Mycro is intent on building the best platform and application that it can. We’ve taken you through exactly how we plan to do that. We’ve paid particular attention to the processes that will be going on behind the scenes to ensure we give you the best user experience we can. There is one fundamental part that we haven’t covered to date, the market that Mycro will be operating in.
Examining the gig economy
Mycro is working to build itself into the fastest growing area of the employment market, the gig economy. The gig economy is designed around flexible workers taking small assignments at short notice, workers within the gig economy are traditionally freelancers or self-employed. Although gig work has existed for a considerable amount of time, think work during tourist season in holiday destinations, it hasn’t previously been defined or measured like other employment areas.
A recent survey showed that 20 to 30 percent of workers in the USA and the EU 15 partake of work in the gig economy. Over half of them used this work as a casual second income to supplement a salaried role. The majority pursue this work as they choose and are extremely satisfied with this lifestyle. However, it is important to note that 30 percent of gig economy workers are forced into this line of work due to a lack of alternatives.
Disrupting the gig economy
Many of us would have had contact with the gig economy in some fashion. Uber, Ubereats and Fiverr are just a few examples of companies that create a quick and comfortable user experience in our everyday lives. The worker can expect a flexible work schedule from engaging with this job market although, there is a certain toxification attached to these companies.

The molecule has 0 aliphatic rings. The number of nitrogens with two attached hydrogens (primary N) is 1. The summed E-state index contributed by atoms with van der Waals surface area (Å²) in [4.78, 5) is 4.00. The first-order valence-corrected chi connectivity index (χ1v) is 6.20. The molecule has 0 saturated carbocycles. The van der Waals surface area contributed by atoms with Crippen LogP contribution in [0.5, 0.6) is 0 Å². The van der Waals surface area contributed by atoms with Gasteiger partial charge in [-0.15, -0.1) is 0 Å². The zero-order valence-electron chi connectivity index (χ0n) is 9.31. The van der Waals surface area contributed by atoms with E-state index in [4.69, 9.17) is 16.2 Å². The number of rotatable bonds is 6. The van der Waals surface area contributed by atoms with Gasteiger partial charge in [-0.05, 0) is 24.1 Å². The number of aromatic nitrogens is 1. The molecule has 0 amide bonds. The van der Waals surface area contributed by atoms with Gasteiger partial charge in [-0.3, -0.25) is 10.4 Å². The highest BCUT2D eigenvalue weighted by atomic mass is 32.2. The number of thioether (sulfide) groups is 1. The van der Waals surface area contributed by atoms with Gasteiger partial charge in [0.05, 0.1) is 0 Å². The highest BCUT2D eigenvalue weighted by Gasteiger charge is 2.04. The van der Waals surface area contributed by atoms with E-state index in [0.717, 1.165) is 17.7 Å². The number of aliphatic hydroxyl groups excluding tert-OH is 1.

Companies like; Uber, TaskRabbit, Fiverr, MyHammer, Foodora and others are a few examples of the centralised companies that cater to a predominately professional lifestyle. None of these companies, however, offer a peer-to-peer solution that assists individuals in enlisting other individuals to complete minor tasks.
While there are blockchain-based decentralised projects within the gig economy, none offer the same solution that Mycro does. Conventional business models do not cater to the just-in-time activities that we all face on a daily basis. People often look to their network for assistance with these tasks.
Mycro aims to digitise and monetise this analogue market utilising blockchain technology. By capturing an already existing labour initiative, Mycro seeks to create a new market that has immutability and transparency at its core.
Mycro potential in the gig economy
The numbers vary on the percentage of freelance workers that make up a countries working population, but a generally accepted average is 30%. The Freelancers Union collaborated with Upwork to produce a study that showed that 35% of the US workforce was engaged in freelance work in some capacity. As the world embraces emerging technology, we can safely presume that most region will have at least 30% of the working population engaging in freelance work.
With this presumption in mind, we can safely calculate the target market Mycro can expect in Europe, the United States and Asia. There are 234.7 million working people in Europe, meaning 70.41 million people will be in the freelance market. The US has a working population of 160.4 million, meaning 48.12 million people will be a part of our target market. In Asia, there are 1.27 billion working people meaning 381 million people engage in freelance work.
This means that in these three regions alone, Mycro has a total target audience of 663.82 million people. This is a phenomenal amount of users that fall into our key demographic!
Think global, work local